The general rule of thumb is chemotherapy is still active in your body for approximately 72 hours after being administered. During this period your bodily fluids (urine, semen, sweat, vaginal discharge) are cytotoxic. It is best to avoid having sex during this period, but for those on long term chemo, such as oral chemo, using a condom will protect your partner from being exposed to the chemotherapy agents that could be present in the vagina or semen.
It is still possible to get pregnant while having chemo, but chemo can cause defects the fetus so it best to always use a condom while having treatment in addition to any other contraception you may be using.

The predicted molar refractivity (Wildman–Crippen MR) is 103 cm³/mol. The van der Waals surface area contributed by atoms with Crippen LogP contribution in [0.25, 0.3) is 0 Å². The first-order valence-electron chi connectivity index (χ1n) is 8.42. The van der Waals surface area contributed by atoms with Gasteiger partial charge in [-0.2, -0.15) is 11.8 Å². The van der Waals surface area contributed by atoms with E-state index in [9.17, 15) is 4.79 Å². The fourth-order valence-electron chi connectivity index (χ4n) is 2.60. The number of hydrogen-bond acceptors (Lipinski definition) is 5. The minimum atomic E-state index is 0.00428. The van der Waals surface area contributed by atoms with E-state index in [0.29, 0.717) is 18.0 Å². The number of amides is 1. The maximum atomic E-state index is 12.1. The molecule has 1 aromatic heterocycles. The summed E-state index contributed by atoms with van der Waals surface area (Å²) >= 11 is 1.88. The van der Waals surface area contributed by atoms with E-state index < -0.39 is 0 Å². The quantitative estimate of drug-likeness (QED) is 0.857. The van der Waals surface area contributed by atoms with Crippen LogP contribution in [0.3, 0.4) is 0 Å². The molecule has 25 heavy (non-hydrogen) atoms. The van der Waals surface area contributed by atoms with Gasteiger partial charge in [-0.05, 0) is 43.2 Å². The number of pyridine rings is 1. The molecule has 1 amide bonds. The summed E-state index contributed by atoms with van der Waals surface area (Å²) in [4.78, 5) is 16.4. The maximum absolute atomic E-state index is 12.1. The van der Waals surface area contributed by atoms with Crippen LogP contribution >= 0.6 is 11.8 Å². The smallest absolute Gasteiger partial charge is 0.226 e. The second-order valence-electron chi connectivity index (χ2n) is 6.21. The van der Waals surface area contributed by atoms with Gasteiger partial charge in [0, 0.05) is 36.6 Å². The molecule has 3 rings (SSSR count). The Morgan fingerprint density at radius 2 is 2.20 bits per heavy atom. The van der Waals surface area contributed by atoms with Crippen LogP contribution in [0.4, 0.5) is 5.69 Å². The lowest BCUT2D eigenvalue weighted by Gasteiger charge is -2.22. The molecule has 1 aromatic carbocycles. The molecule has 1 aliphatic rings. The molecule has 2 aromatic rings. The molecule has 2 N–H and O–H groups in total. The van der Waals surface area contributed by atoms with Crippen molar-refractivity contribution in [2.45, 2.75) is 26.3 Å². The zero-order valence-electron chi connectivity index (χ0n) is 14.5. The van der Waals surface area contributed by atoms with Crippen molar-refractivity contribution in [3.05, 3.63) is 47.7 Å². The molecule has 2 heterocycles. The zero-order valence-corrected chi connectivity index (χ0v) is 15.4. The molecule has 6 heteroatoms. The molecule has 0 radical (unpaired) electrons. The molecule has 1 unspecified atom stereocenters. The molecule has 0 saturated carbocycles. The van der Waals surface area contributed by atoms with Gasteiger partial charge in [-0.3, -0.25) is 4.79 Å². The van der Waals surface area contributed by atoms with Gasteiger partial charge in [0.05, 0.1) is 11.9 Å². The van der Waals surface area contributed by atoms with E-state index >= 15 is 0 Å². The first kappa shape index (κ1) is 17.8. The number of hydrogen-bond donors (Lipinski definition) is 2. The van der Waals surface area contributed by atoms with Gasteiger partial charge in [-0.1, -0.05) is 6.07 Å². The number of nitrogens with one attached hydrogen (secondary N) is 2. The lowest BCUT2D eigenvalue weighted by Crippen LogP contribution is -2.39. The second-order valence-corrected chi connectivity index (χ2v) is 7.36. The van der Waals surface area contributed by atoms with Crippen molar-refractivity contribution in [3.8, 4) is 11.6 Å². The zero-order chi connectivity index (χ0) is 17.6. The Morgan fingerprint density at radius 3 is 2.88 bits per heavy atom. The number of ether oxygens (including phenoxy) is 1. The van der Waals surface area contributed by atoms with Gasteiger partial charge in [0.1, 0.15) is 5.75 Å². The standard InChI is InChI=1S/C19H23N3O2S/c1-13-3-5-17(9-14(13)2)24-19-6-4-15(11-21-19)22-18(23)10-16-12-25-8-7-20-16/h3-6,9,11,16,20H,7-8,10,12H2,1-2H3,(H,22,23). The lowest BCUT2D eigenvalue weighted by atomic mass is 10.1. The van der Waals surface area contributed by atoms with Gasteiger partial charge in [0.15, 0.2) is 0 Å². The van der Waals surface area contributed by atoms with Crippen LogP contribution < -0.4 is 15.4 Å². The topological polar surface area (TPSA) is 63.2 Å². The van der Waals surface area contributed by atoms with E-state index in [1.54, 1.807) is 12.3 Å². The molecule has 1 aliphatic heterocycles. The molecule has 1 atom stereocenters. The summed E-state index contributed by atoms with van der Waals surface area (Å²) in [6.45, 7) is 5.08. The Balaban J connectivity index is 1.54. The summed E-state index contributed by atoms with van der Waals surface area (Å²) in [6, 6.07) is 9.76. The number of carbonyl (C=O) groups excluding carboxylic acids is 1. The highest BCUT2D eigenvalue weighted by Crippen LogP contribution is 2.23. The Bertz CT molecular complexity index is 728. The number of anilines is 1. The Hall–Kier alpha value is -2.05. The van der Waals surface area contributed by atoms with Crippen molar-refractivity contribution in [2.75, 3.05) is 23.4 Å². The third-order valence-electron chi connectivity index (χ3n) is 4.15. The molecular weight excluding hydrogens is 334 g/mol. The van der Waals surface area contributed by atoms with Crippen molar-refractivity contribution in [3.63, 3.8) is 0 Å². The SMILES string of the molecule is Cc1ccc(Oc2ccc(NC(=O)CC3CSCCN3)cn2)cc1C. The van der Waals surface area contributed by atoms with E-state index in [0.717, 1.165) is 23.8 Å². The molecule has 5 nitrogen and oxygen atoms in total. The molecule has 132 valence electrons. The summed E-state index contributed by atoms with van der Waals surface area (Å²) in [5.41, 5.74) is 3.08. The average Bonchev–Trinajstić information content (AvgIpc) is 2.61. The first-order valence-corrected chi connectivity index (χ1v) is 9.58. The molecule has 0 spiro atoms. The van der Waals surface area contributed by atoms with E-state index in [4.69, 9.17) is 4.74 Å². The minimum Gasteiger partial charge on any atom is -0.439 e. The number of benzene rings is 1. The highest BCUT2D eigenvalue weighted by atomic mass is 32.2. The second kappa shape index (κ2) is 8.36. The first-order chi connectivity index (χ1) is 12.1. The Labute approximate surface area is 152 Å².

Chemotherapy can affect your white cells and red blood cells. The point of when this is the lowest is called the nadir period. During the nadir period, you are more at risk of bleeding and developing infections. It is best to avoid all sexual intercourse during this period due to the increased risk of bleeding, bruising and getting an infection.
If you feel uncomfortable talking to your doctor about sex, ask to speak to your clinical nurse specialist, or someone else you feel more comfortable opening up to.